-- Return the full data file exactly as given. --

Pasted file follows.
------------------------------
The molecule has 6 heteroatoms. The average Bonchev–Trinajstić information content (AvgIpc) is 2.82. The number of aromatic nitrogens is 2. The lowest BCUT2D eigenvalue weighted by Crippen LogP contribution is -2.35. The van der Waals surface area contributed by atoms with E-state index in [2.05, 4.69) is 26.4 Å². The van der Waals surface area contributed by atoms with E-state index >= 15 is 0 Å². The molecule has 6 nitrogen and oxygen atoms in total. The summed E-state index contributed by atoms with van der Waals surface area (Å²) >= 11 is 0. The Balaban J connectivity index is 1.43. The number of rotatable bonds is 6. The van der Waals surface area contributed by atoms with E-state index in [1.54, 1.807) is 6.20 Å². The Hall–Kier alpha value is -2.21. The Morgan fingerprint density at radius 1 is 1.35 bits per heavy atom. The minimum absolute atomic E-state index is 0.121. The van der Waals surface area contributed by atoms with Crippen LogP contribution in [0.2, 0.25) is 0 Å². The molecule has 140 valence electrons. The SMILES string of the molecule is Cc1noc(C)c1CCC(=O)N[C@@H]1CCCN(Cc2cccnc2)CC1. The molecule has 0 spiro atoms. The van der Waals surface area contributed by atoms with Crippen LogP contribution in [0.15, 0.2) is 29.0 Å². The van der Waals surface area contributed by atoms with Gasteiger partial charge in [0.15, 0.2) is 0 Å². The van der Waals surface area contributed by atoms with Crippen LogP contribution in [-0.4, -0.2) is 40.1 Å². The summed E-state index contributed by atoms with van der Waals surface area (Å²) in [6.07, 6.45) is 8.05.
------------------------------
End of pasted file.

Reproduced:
The molecule has 6 heteroatoms. The average Bonchev–Trinajstić information content (AvgIpc) is 2.82. The number of aromatic nitrogens is 2. The lowest BCUT2D eigenvalue weighted by Crippen LogP contribution is -2.35. The van der Waals surface area contributed by atoms with E-state index in [2.05, 4.69) is 26.4 Å². The van der Waals surface area contributed by atoms with E-state index >= 15 is 0 Å². The molecule has 6 nitrogen and oxygen atoms in total. The summed E-state index contributed by atoms with van der Waals surface area (Å²) >= 11 is 0. The Balaban J connectivity index is 1.43. The number of rotatable bonds is 6. The van der Waals surface area contributed by atoms with E-state index in [1.54, 1.807) is 6.20 Å². The Hall–Kier alpha value is -2.21. The Morgan fingerprint density at radius 1 is 1.35 bits per heavy atom. The minimum absolute atomic E-state index is 0.121. The van der Waals surface area contributed by atoms with Crippen LogP contribution in [0.2, 0.25) is 0 Å². The molecule has 140 valence electrons. The SMILES string of the molecule is Cc1noc(C)c1CCC(=O)N[C@@H]1CCCN(Cc2cccnc2)CC1. The molecule has 0 spiro atoms. The van der Waals surface area contributed by atoms with Crippen LogP contribution in [0.15, 0.2) is 29.0 Å². The van der Waals surface area contributed by atoms with Gasteiger partial charge in [0.15, 0.2) is 0 Å². The van der Waals surface area contributed by atoms with Crippen LogP contribution in [-0.4, -0.2) is 40.1 Å². The summed E-state index contributed by atoms with van der Waals surface area (Å²) in [6.07, 6.45) is 8.05.